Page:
Metroid: Other M PreviewBy Abbie Heppe - Posted Feb 25, 2010
Metroid: Other M has piqued my curiosity more than most upcoming games. I love the franchise, but I’m bewildered at the seemingly odd marriage of Team Ninja and Nintendo. I asked about the origin, and will shamefully toss to the interview that will soon be on X-Play, but it appears it was born "in the depths of Japan," so for now I will focus on my more tangible experience with the game.
The verdict on Other M is still out. I played through the beginning of the game, and the amount of exposition and character for Samus is both fascinating and frightening. For a character whose biggest reveal previously was that she is a woman, it is almost mind-boggling to compare the character that Samus is for me with the character Samus is to Sakamoto, the creator of the series.
She seems detached, but her voice is almost timid and more feminine than I had imagined. Perhaps that assessment is unfair, having recently completed Mass Effect 2 and grown accustomed to my very badass (but very Paragon) Captain Shepard. As much as Samus has become a part of my gaming life, she is not me nor mine to own or describe; she has always been compellingly mysterious. Hopefully we won't see too much sexualization of the character (it has to be mentioned, given Team Ninja's catalog) but again, it incredible to see her fleshed out into something...human.
Gameplay wise, Metroid: Other M finds a home between the classic 2D style and the first-person re-imagining of Metroid Prime. Almost ironically, so does the story. It's feels almost like a game made after its time, falling between Fusion (if your memory and knowledge of the series is on par, you'll recognize one very important character, Adam Malkovich, right away) and Prime. It feels as if it *should* have been made between the two, to bridge players into a very different experience in the first-person milieu.
Post-destruction of the Mother Brain, Samus finds herself back in action and following a distress signal, nicknamed "a baby's cry" (get it? like the baby Metroid that gave its life...maybe?) and discovers that the crew currently investigating the signal is none other than her compatriots and former captain in the Galactic Federation before she became a bounty hunter. It's clear that she and Adam have a history, but well, some things are yet to be revealed.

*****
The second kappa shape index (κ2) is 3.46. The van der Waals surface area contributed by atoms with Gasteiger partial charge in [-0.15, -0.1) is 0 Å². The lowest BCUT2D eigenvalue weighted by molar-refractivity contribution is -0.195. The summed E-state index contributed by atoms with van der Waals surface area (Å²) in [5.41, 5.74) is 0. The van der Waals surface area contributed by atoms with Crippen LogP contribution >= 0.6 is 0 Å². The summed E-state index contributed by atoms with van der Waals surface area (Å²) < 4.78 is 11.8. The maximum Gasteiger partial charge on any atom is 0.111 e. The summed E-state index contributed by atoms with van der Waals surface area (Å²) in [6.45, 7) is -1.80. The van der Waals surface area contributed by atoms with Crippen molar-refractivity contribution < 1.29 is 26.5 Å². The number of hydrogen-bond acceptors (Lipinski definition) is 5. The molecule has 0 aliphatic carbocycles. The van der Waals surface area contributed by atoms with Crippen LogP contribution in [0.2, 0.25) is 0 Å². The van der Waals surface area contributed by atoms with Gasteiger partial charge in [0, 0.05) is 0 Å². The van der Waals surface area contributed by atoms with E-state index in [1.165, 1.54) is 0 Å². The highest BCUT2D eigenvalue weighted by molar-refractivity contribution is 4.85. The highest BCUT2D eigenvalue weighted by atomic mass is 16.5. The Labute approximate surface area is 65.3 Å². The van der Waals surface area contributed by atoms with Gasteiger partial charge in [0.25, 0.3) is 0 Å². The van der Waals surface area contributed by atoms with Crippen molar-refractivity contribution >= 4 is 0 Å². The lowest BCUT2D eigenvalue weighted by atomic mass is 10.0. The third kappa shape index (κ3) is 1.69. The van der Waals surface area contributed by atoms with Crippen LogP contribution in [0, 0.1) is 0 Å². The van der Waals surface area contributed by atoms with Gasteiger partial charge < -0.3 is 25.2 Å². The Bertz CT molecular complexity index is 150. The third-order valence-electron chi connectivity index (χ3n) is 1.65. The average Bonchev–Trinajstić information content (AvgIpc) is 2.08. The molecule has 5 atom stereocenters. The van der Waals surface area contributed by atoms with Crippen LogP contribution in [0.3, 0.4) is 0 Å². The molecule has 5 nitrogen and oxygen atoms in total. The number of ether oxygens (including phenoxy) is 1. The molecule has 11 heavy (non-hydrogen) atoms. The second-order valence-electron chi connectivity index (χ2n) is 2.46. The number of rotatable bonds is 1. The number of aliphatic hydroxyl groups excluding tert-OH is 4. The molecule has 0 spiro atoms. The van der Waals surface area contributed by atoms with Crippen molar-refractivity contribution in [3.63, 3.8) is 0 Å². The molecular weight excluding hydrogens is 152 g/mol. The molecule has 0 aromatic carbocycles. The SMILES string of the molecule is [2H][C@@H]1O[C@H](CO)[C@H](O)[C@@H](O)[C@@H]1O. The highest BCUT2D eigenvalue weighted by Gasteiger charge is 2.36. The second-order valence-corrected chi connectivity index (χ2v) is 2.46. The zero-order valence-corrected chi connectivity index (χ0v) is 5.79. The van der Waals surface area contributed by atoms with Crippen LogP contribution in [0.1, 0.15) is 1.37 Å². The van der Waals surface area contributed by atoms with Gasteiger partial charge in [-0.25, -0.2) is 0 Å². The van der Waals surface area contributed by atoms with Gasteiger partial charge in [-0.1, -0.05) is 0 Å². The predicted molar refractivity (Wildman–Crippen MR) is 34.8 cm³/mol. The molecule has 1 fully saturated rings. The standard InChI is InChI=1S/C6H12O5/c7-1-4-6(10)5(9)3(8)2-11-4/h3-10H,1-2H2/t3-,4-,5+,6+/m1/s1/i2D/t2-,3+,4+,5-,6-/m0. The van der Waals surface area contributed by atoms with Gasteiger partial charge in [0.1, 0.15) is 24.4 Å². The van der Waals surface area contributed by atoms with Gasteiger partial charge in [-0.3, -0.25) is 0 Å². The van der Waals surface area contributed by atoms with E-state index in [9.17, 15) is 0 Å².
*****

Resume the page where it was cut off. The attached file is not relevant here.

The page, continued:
While the stripping of Samus' power's seems extremely artificial in this iteration (it appears due to taking orders from Adam), the core of Metroid gameplay is definitely at home here. The other element that bothered me (and may have been due to the set up of the sensor bar) is switching to the first-person view (by pointing the Wii remote at the screen) yet it is necessary for using missiles and scanning objects. It just feels like a halt to the flow of the game and can be frustrating during more chaotic action sequences. There is a clear change to combat with close-quarters action at play here, Samus performs melee combat moves like leaping on an enemy’s back and putting a beam shot through his/her head, and more. It's very Team Ninja, but I wasn't clear on how much of the melee I was doing rather than the game doing it for me. Felt like the latter.
I associate the Metroid games with a feeling of loneliness, so it was a surprise to interact with people as much as I did in the short demo I played. Clearly, there are secrets about this game (abilities, plot, etc.) but it is nonetheless clearly a brainchild of two different teams, and my curiosity has me itching to know more. Will the exploration factor of Prime come into play more? Will there be new weaponry or abilities? Will I lose the crew I seem to be currently tied to? Where can I find Ridley? I don't know, but I am excited to find out as much as I am innately frightened to see Samus and Other M reveal what has always been a private mythology in my head. I'm fascinated but as I mentioned earlier, I need to see more.